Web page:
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Mecha (Graciela Borges) is a middle-aged woman with several accident-prone teenagers, a husband who dyes his hair, and the tedious problem of sullen servants. Nothing that a few drinks cant cure. To avoid the uncomfortably hot and humid weather, they spend their summers at a country estate whose glory has long faded, where the swimming pool is filthy, but still offers some relief. Mechas cousin, Tali (Mercedes Morán), lives in the nearby city La Ciénaga ("The Swamp") and has a crew of small, noisy children and a husband who loves his home, his kids, and hunting. Before long, the crowded, rough-and-tumble domestic situation strains both families nerves, exposing repressed family mysteries, and tensions that threaten to erupt into violence. Like Luis Buñuel before her, award-winning filmmaker Lucrecia Martel offers an unapologetic peek into the world of Argentinas decadent bourgeoisie.
- Rey Muerto, Lucrecia Martel's award-winning short film
- Director's Statement
- Original theatrical trailer
- Liner notes by film professor, critic and cultural commentator B. Ruby Rich (New York Times, Village Voice)
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Top customer reviews
Tali's family, living in the city, seems a little more sane, a little more whole, but her kids are smack in the middle of terrifying stages of growing up. Her two hyper-gendered daughters on the verge of puberty wear enough woman's make-up to look like kiddie-porn stars or circus clowns. When they are not being chased by little boys with water balloons, they are taunting their little brother with stories of the African rat-dog.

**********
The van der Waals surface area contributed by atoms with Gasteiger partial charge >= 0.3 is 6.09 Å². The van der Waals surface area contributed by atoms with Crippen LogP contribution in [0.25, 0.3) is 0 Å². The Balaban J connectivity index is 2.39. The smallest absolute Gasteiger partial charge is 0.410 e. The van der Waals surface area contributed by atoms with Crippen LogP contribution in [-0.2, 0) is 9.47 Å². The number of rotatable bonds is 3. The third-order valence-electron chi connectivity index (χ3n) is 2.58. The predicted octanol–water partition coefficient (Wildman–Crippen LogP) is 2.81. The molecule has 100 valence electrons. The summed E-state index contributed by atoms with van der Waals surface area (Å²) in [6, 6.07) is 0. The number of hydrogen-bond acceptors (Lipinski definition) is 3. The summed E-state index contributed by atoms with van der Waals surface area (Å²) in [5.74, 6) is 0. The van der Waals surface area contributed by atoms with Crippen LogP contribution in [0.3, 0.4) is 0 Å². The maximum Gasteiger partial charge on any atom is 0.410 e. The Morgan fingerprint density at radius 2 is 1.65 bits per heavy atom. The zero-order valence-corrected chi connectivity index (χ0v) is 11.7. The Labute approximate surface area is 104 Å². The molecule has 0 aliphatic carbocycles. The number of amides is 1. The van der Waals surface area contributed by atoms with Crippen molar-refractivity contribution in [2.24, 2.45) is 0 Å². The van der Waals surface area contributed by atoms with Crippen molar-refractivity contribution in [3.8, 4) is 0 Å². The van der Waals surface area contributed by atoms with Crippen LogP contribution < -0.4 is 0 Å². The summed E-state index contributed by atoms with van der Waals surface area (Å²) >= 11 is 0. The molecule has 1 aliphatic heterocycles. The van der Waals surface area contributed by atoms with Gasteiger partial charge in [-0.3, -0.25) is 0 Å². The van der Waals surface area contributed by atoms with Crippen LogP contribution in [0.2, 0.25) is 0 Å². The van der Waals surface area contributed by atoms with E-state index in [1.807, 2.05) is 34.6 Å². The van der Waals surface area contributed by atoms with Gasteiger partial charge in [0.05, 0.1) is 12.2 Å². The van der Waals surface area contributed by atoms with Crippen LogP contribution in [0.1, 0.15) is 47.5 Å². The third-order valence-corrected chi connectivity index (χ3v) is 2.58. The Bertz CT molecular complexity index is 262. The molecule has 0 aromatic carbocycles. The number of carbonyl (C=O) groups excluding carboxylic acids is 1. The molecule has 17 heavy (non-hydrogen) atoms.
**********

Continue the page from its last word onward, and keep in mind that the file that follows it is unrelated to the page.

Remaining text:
Some of the only music in the film follows Isa, the native; all else is the constant rumble of thunder, the ice tinkling in the Mecha's drink, and the silence of sullen frustration. Every scene is dangerous in its way, every volatile character was so full of desires gone bad, and all beauty was rotten underneath. Director Lucrecia Martel has created a refreshingly unromantic film in the romantic location of the Argentinean rainforest that leaves you with images as sticky as the heat.
Lucrecia Martel's first movie is a masterful and impressive piece of film-making. While truly original and undeniably personal and intimate, the film brings to mind the motives and the subjects of many great Artists from different cultures. There is a reference to Anton Chekhov's drama "Three Sisters", for example. Two cousins in La Ciénaga make plans to take a trip to Bolivia one weekend but never make it, just like three Chekhovian sisters dreamt to escape to Moscow, to start the new lives. Luis Bunuel's surreal and dark comedies come to mind immediately into the movie - its opening scene could be called "Indiscreet Repulsion of the Bourgeoisie". Martel could've also been inspired by never-ending tropical rain, the brilliant Gabriel Garcia Marquez's metaphor that perfectly depicts the decomposing and falling apart of once prosperous grand estate that is simply dying while the owners are too tired, bored, and lifeless to care. There are many children and young adults in the movie and you would expect that there is hope for the changes - sadly, not with those children and young adults. Seems that misery and failure are the contagious diseases that lurk on the surface of the estate's fetid filthy scary looking swimming pool.